Have Disparities Between Blacks and Whites in Labor Market Outcomes Narrowed or Widened?
New analysis from the Cleveland Fed finds that the Black-white (BW) earnings gap widened over the past two decades, even as other measures of labor market differences between racial groups showed improvement. These findings hold for both the nation and three states within the Fourth Federal Reserve District: Ohio, Pennsylvania, and Kentucky.
In “Economic Inclusion 2000-2020: Labor Market Trends by Race in the US and States,” Cleveland Fed researcher Kyle Fee looks at outcomes attained by different groups in various labor market measures such as labor force participation rates, employment and unemployment rates, and earnings, and examines whether disparities between Blacks and whites have narrowed or widened since 2000.
Fee finds Kentucky, Ohio and Pennsylvania generally mirror national economic inclusion trends in the labor market. This shows that even though labor market status-based measures of economic inclusion indicate some progress in closing the BW gaps over the past decade, the BW gap in earnings grew over this period.
“The data highlight that the cyclical nature of BW gaps—which widen during recessions and narrow during expansions—is largely a function of greater movement in the Black labor market experience as opposed to the white labor market experience,” says Fee. “Conversely, when comparing the levels of BW gaps across states in 2020, I find that BW gaps reflect differences in both the BW labor market experience.”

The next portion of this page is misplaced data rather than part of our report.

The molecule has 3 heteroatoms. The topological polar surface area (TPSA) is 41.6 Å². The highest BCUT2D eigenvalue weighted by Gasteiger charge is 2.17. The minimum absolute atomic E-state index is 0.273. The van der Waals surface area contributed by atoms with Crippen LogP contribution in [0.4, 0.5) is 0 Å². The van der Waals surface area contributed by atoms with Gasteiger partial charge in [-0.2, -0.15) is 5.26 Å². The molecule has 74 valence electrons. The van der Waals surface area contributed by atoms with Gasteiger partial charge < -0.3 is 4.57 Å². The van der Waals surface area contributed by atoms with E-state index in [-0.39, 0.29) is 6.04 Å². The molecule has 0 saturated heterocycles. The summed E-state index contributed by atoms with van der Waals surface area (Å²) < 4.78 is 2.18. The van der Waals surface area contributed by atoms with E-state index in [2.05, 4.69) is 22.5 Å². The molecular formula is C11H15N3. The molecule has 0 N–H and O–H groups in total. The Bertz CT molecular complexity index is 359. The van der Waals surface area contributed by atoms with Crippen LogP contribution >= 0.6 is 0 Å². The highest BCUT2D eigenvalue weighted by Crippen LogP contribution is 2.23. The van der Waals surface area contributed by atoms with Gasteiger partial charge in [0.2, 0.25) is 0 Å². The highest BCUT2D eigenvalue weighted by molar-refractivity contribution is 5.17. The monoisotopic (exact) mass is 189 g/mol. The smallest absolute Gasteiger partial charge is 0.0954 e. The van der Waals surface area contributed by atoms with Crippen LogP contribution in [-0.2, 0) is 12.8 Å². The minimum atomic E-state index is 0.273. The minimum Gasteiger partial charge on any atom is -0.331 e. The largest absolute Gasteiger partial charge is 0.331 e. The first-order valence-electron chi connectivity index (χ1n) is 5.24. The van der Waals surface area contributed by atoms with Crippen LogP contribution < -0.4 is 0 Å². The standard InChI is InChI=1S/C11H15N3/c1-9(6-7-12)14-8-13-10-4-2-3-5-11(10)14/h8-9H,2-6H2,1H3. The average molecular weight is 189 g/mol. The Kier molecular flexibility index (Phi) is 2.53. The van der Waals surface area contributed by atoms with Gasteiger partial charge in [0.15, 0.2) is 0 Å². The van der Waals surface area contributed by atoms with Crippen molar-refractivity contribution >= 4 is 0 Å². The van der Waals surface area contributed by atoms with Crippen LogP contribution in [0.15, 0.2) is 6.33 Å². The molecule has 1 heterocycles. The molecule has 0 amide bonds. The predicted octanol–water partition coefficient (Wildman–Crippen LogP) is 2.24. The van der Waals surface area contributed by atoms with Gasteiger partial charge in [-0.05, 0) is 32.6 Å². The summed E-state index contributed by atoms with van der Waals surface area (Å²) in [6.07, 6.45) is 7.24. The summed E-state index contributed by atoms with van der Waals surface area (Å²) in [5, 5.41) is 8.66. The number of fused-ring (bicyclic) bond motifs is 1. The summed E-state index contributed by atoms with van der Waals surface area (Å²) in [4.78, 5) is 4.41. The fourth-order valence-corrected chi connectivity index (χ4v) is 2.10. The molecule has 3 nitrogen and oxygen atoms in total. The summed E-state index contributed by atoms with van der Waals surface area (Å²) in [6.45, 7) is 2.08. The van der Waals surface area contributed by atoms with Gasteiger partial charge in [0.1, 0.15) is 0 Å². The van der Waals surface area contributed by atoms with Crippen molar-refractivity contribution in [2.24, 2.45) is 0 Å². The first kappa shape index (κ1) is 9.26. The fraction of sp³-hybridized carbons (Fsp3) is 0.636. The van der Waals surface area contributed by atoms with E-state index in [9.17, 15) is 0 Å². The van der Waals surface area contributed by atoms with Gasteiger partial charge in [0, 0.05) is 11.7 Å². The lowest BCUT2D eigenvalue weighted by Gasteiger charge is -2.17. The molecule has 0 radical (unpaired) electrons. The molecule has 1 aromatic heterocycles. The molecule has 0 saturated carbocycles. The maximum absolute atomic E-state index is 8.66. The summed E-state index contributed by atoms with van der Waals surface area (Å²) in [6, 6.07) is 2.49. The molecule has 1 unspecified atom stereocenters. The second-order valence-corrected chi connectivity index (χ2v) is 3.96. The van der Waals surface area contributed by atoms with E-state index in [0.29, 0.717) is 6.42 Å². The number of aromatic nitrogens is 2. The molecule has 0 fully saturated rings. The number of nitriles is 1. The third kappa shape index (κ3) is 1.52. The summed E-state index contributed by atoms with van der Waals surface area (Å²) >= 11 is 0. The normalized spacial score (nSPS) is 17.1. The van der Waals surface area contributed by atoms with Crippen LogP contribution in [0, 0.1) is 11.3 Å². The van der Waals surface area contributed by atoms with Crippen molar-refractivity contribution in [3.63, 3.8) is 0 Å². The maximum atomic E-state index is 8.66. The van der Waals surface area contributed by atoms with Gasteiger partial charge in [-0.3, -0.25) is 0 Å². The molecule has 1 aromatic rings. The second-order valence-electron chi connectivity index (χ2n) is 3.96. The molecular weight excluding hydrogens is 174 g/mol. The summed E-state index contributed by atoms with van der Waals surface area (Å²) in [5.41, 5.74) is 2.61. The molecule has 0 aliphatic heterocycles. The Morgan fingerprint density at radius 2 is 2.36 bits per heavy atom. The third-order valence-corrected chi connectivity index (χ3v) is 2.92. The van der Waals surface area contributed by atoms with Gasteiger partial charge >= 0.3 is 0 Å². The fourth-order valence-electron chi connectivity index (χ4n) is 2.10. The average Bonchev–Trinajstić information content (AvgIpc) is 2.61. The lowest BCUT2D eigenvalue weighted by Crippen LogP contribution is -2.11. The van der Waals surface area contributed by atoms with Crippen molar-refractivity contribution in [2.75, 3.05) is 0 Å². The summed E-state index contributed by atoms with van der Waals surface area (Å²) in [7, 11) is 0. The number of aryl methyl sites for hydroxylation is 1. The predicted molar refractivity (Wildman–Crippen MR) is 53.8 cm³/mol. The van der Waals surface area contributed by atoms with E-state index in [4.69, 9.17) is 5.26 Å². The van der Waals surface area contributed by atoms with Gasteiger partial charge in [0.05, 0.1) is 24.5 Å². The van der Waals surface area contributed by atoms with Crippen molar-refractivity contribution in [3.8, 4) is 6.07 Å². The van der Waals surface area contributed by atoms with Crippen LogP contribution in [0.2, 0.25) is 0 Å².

Read the Economic Commentary.
Access the labor market inclusion data by state.
Federal Reserve Bank of Cleveland
The Federal Reserve Bank of Cleveland is one of 12 regional Reserve Banks that along with the Board of Governors in Washington DC comprise the Federal Reserve System. Part of the US central bank, the Cleveland Fed participates in the formulation of our nation’s monetary policy, supervises banking organizations, provides payment and other services to financial institutions and to the US Treasury, and performs many activities that support Federal Reserve operations System-wide. In addition, the Bank supports the well-being of communities across the Fourth Federal Reserve District through a wide array of research, outreach, and educational activities.
The Cleveland Fed, with branches in Cincinnati and Pittsburgh, serves an area that comprises Ohio, western Pennsylvania, eastern Kentucky, and the northern panhandle of West Virginia.
Doug Campbell, email@example.com, 513.455.4479